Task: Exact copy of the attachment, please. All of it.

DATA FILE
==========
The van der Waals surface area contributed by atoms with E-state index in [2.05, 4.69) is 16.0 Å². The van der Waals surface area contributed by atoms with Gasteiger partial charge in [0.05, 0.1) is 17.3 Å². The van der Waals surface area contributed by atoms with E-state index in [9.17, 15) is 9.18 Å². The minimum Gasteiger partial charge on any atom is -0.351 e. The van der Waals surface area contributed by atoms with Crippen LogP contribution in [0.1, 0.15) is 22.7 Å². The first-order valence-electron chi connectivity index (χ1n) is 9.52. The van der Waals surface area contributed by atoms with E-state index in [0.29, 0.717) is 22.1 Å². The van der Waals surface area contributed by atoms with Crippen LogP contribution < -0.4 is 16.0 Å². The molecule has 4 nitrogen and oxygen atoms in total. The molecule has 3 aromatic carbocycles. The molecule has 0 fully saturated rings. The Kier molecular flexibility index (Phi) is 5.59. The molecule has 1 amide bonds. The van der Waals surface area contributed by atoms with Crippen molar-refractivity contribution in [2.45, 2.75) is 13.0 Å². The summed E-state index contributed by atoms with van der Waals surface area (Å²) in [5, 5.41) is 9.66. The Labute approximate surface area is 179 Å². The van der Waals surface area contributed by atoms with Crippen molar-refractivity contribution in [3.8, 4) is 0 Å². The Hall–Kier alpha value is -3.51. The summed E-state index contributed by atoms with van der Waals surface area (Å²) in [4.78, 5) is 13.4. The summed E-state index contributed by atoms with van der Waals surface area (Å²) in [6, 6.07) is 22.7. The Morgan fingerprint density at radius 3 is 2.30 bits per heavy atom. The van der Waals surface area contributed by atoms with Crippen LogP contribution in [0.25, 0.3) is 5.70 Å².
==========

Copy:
The van der Waals surface area contributed by atoms with E-state index in [2.05, 4.69) is 16.0 Å². The van der Waals surface area contributed by atoms with Gasteiger partial charge in [0.05, 0.1) is 17.3 Å². The van der Waals surface area contributed by atoms with E-state index in [9.17, 15) is 9.18 Å². The minimum Gasteiger partial charge on any atom is -0.351 e. The van der Waals surface area contributed by atoms with Crippen LogP contribution in [0.1, 0.15) is 22.7 Å². The first-order valence-electron chi connectivity index (χ1n) is 9.52. The van der Waals surface area contributed by atoms with E-state index in [0.29, 0.717) is 22.1 Å². The van der Waals surface area contributed by atoms with Crippen LogP contribution < -0.4 is 16.0 Å². The molecule has 4 nitrogen and oxygen atoms in total. The molecule has 3 aromatic carbocycles. The molecule has 0 fully saturated rings. The Kier molecular flexibility index (Phi) is 5.59. The molecule has 1 amide bonds. The van der Waals surface area contributed by atoms with Crippen molar-refractivity contribution in [2.45, 2.75) is 13.0 Å². The summed E-state index contributed by atoms with van der Waals surface area (Å²) in [5, 5.41) is 9.66. The Labute approximate surface area is 179 Å². The van der Waals surface area contributed by atoms with Crippen molar-refractivity contribution in [3.8, 4) is 0 Å². The Hall–Kier alpha value is -3.51. The summed E-state index contributed by atoms with van der Waals surface area (Å²) in [4.78, 5) is 13.4. The summed E-state index contributed by atoms with van der Waals surface area (Å²) in [6, 6.07) is 22.7. The Morgan fingerprint density at radius 3 is 2.30 bits per heavy atom. The van der Waals surface area contributed by atoms with Crippen LogP contribution in [0.25, 0.3) is 5.70 Å².